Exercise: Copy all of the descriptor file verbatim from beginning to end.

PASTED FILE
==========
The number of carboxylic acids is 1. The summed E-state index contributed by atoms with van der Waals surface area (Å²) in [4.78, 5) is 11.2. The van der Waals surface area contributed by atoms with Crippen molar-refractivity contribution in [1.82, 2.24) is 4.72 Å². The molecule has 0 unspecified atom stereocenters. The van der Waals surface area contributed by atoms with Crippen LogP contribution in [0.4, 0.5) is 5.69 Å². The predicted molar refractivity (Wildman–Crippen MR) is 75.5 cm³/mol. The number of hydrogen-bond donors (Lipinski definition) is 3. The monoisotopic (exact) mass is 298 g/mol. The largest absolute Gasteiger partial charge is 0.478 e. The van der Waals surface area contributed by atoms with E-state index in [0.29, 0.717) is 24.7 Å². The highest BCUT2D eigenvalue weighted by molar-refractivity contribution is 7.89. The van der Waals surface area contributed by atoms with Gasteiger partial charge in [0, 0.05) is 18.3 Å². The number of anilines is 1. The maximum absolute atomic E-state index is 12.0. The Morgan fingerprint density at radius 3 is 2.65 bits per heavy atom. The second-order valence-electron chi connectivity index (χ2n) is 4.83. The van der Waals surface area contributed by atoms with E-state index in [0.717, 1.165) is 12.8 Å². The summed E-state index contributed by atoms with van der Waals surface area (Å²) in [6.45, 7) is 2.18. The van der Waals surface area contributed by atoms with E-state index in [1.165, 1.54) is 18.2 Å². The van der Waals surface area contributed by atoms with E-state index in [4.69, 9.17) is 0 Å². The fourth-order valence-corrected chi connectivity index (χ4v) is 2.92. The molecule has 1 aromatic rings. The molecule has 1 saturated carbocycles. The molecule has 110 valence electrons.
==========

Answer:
The number of carboxylic acids is 1. The summed E-state index contributed by atoms with van der Waals surface area (Å²) in [4.78, 5) is 11.2. The van der Waals surface area contributed by atoms with Crippen molar-refractivity contribution in [1.82, 2.24) is 4.72 Å². The molecule has 0 unspecified atom stereocenters. The van der Waals surface area contributed by atoms with Crippen LogP contribution in [0.4, 0.5) is 5.69 Å². The predicted molar refractivity (Wildman–Crippen MR) is 75.5 cm³/mol. The number of hydrogen-bond donors (Lipinski definition) is 3. The monoisotopic (exact) mass is 298 g/mol. The largest absolute Gasteiger partial charge is 0.478 e. The van der Waals surface area contributed by atoms with E-state index in [0.29, 0.717) is 24.7 Å². The highest BCUT2D eigenvalue weighted by molar-refractivity contribution is 7.89. The van der Waals surface area contributed by atoms with Gasteiger partial charge in [0, 0.05) is 18.3 Å². The number of anilines is 1. The maximum absolute atomic E-state index is 12.0. The Morgan fingerprint density at radius 3 is 2.65 bits per heavy atom. The second-order valence-electron chi connectivity index (χ2n) is 4.83. The van der Waals surface area contributed by atoms with E-state index in [0.717, 1.165) is 12.8 Å². The summed E-state index contributed by atoms with van der Waals surface area (Å²) in [6.45, 7) is 2.18. The van der Waals surface area contributed by atoms with E-state index in [1.165, 1.54) is 18.2 Å². The van der Waals surface area contributed by atoms with E-state index in [4.69, 9.17) is 0 Å². The fourth-order valence-corrected chi connectivity index (χ4v) is 2.92. The molecule has 1 aromatic rings. The molecule has 1 saturated carbocycles. The molecule has 110 valence electrons.